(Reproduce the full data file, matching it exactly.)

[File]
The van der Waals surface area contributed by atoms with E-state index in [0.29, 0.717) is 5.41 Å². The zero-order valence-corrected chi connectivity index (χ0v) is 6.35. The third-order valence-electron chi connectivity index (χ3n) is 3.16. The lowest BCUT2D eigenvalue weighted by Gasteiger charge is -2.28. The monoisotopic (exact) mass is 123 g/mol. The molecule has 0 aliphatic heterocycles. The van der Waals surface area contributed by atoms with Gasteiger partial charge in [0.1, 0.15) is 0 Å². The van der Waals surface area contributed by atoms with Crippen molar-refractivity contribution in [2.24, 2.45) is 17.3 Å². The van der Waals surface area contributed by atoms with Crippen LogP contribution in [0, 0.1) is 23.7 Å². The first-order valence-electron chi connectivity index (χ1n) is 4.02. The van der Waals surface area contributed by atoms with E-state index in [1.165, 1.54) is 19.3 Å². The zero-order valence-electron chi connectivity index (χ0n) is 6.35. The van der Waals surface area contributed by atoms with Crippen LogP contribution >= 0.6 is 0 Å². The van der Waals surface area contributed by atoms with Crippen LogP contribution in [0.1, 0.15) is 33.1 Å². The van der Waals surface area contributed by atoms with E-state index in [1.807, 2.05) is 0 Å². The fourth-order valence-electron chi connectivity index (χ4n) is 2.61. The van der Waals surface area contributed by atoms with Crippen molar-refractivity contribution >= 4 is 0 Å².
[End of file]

The van der Waals surface area contributed by atoms with E-state index in [0.29, 0.717) is 5.41 Å². The zero-order valence-corrected chi connectivity index (χ0v) is 6.35. The third-order valence-electron chi connectivity index (χ3n) is 3.16. The lowest BCUT2D eigenvalue weighted by Gasteiger charge is -2.28. The monoisotopic (exact) mass is 123 g/mol. The molecule has 0 aliphatic heterocycles. The van der Waals surface area contributed by atoms with Gasteiger partial charge in [0.1, 0.15) is 0 Å². The van der Waals surface area contributed by atoms with Crippen molar-refractivity contribution in [2.24, 2.45) is 17.3 Å². The van der Waals surface area contributed by atoms with Crippen LogP contribution in [0, 0.1) is 23.7 Å². The first-order valence-electron chi connectivity index (χ1n) is 4.02. The van der Waals surface area contributed by atoms with E-state index in [1.165, 1.54) is 19.3 Å². The zero-order valence-electron chi connectivity index (χ0n) is 6.35. The van der Waals surface area contributed by atoms with Crippen LogP contribution >= 0.6 is 0 Å². The van der Waals surface area contributed by atoms with Crippen LogP contribution in [0.1, 0.15) is 33.1 Å². The van der Waals surface area contributed by atoms with E-state index in [1.807, 2.05) is 0 Å². The fourth-order valence-electron chi connectivity index (χ4n) is 2.61. The van der Waals surface area contributed by atoms with Crippen molar-refractivity contribution >= 4 is 0 Å².